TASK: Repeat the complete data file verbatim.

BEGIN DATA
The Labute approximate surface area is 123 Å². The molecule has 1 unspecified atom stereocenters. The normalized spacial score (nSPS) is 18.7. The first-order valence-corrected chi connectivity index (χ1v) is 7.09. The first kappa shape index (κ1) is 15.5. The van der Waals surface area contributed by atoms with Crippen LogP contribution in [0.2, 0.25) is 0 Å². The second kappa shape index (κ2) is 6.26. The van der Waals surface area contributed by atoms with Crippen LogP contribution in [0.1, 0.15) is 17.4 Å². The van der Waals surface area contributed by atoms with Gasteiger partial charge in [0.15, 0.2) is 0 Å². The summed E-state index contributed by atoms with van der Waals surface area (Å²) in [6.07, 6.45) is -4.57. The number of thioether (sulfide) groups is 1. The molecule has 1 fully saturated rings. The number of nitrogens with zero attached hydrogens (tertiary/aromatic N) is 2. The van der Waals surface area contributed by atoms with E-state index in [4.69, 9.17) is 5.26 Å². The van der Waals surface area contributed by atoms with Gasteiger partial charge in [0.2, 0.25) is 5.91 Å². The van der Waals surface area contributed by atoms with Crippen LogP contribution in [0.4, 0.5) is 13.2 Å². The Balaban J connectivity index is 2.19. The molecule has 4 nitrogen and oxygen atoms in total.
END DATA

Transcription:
The Labute approximate surface area is 123 Å². The molecule has 1 unspecified atom stereocenters. The normalized spacial score (nSPS) is 18.7. The first-order valence-corrected chi connectivity index (χ1v) is 7.09. The first kappa shape index (κ1) is 15.5. The van der Waals surface area contributed by atoms with Crippen LogP contribution in [0.2, 0.25) is 0 Å². The second kappa shape index (κ2) is 6.26. The van der Waals surface area contributed by atoms with Crippen LogP contribution in [0.1, 0.15) is 17.4 Å². The van der Waals surface area contributed by atoms with Gasteiger partial charge in [0.15, 0.2) is 0 Å². The summed E-state index contributed by atoms with van der Waals surface area (Å²) in [6.07, 6.45) is -4.57. The number of thioether (sulfide) groups is 1. The molecule has 1 fully saturated rings. The number of nitrogens with zero attached hydrogens (tertiary/aromatic N) is 2. The van der Waals surface area contributed by atoms with E-state index in [4.69, 9.17) is 5.26 Å². The van der Waals surface area contributed by atoms with Gasteiger partial charge in [0.2, 0.25) is 5.91 Å². The van der Waals surface area contributed by atoms with Crippen LogP contribution in [0.4, 0.5) is 13.2 Å². The Balaban J connectivity index is 2.19. The molecule has 4 nitrogen and oxygen atoms in total.